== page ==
MADE IN BRITAIN. The Crafts in Britain in the Twentieth Century. By Tanya Harrod. Yale University Press pound;45.
Printed on Aberdeen Silk paper, and with more than 500 glossy illustrations of crafts and practitioners, this sumptuous book looks more likely to grace middle-class coffee tables than the design and technology reference section of poverty stricken school libraries. And the national curriculum says craft is part of the art, craft and design curriculum so design and technology teachers might consider it beyond their remit.
But this would be a mistake. The Crafts in Britain in the Twentieth Century is a substantial volume, full of references to designermakers, their place in society and their relationship with architecture, galleries and industry.
Tanya Harrod presents ideas and arguments rather than a chronological history. She maps the changing values placed on the crafts and the contribution of education. She reminds us of the ideals of William Morris, and offers alternative definitions of craft such as Herbert Read's 1931 anti-industrialist "Canvas-free artists". She describes the spontaneous style of the Omega Workshops, presents the case for the "Morality of Mass Manufacture" at the Festival of Britain in 1951, and brings us up to date with Stephen Bayley's definition of design as the "art of the 20th century".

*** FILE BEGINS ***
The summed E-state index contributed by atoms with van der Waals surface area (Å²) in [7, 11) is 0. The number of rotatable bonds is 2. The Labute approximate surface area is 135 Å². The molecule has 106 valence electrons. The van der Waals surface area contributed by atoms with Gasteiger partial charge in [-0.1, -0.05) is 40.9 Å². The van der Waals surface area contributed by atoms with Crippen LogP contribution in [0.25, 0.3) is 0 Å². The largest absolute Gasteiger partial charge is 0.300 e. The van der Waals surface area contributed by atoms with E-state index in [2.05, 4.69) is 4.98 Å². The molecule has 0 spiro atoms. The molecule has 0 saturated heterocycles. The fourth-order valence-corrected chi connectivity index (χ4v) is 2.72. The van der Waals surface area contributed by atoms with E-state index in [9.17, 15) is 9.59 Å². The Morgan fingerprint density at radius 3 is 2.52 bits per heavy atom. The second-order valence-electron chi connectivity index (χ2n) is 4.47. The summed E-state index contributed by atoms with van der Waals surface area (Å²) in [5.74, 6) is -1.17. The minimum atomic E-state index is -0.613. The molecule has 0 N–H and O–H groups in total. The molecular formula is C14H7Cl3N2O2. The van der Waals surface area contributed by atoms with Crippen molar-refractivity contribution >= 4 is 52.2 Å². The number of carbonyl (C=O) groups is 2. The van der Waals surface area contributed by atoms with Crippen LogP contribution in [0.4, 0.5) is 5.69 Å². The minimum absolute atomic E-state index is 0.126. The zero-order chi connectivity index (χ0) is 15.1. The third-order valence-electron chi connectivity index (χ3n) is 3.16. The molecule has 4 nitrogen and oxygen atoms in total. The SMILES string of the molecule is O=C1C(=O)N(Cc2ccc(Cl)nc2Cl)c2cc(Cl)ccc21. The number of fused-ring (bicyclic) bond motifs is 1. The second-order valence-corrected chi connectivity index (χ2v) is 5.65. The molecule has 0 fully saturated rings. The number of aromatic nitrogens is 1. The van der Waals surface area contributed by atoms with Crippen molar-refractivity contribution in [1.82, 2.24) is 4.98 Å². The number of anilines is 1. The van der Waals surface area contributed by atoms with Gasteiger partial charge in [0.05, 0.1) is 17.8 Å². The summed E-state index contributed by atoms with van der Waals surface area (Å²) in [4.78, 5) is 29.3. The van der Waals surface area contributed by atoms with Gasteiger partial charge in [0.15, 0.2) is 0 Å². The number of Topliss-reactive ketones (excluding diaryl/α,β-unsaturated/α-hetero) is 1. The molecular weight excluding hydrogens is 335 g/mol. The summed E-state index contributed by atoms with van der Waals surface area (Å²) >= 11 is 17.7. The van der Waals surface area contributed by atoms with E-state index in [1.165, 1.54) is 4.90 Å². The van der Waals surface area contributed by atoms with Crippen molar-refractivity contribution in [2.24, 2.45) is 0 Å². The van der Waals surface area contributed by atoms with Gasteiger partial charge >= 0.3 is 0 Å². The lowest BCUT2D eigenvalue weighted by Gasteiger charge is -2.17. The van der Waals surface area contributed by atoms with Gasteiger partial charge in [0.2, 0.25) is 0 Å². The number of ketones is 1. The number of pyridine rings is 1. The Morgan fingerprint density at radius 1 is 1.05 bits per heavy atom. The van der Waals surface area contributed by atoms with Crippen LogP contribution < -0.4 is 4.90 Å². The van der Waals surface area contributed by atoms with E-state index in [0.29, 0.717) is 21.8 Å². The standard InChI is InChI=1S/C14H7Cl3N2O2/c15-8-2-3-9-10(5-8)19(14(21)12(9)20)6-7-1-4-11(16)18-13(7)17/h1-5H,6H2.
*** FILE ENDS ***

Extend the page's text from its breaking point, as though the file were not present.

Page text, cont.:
Above all, the love of making comes across with phrases such as "immediate and heart-stopping ceramics and textiles of the inter-war years". Famous names such as Bernard Leach, John Makepeace and Constance Howard feature alongside the anonymous crafting of willow baskets and cricket bats.
The essential Englishness of it all is explored, backed up by photographs from family albums across the country. Inspirational retailers such as Heals, and Waring and Gillow with their Fifties styling "down to the ashtrays" are given credit, as are visionary education authorities such as Leicestershire in the 1960s.
The author explains how the Coldstream Report of 1962 marginalised the crafts and created the now familiar divisions of graphics, textiles and three-dimensional design.
This publication has much to offer the design and technology teacher, in terms of its cultural and social history and in the "learning by doing" challenges it presents. Recently Education Secretary David Blunkett reminded us to maintain our technological emphasis. This book reminds us of our cultural heritage and the innovation that comes from hands-on activity.
Patricia Tarrant Brown is a teacher of design and technology in a West Midlands school. She works as an inset provider with Mill Wharf Training and as a consultant to the Qualifications and Curriculum Authority